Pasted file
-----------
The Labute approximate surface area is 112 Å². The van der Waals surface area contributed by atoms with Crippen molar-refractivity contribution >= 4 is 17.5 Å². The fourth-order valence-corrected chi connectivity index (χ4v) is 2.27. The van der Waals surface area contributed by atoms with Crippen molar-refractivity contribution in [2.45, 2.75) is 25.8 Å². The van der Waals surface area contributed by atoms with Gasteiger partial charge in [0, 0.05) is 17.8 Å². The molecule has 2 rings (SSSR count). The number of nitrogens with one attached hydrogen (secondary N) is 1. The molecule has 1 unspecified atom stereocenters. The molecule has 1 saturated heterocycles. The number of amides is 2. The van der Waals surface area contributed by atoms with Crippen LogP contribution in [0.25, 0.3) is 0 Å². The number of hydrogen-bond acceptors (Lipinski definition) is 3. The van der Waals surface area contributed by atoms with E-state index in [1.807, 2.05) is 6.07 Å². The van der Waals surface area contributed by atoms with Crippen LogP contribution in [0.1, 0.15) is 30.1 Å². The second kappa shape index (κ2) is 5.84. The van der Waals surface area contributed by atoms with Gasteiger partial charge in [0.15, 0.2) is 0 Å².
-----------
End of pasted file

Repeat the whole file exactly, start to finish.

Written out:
The Labute approximate surface area is 112 Å². The van der Waals surface area contributed by atoms with Crippen molar-refractivity contribution >= 4 is 17.5 Å². The fourth-order valence-corrected chi connectivity index (χ4v) is 2.27. The van der Waals surface area contributed by atoms with Crippen molar-refractivity contribution in [2.45, 2.75) is 25.8 Å². The van der Waals surface area contributed by atoms with Gasteiger partial charge in [0, 0.05) is 17.8 Å². The molecule has 2 rings (SSSR count). The number of nitrogens with one attached hydrogen (secondary N) is 1. The molecule has 1 unspecified atom stereocenters. The molecule has 1 saturated heterocycles. The number of amides is 2. The van der Waals surface area contributed by atoms with Crippen LogP contribution in [0.25, 0.3) is 0 Å². The number of hydrogen-bond acceptors (Lipinski definition) is 3. The van der Waals surface area contributed by atoms with E-state index in [1.807, 2.05) is 6.07 Å². The van der Waals surface area contributed by atoms with Crippen LogP contribution in [0.1, 0.15) is 30.1 Å². The second kappa shape index (κ2) is 5.84. The van der Waals surface area contributed by atoms with Gasteiger partial charge in [0.15, 0.2) is 0 Å².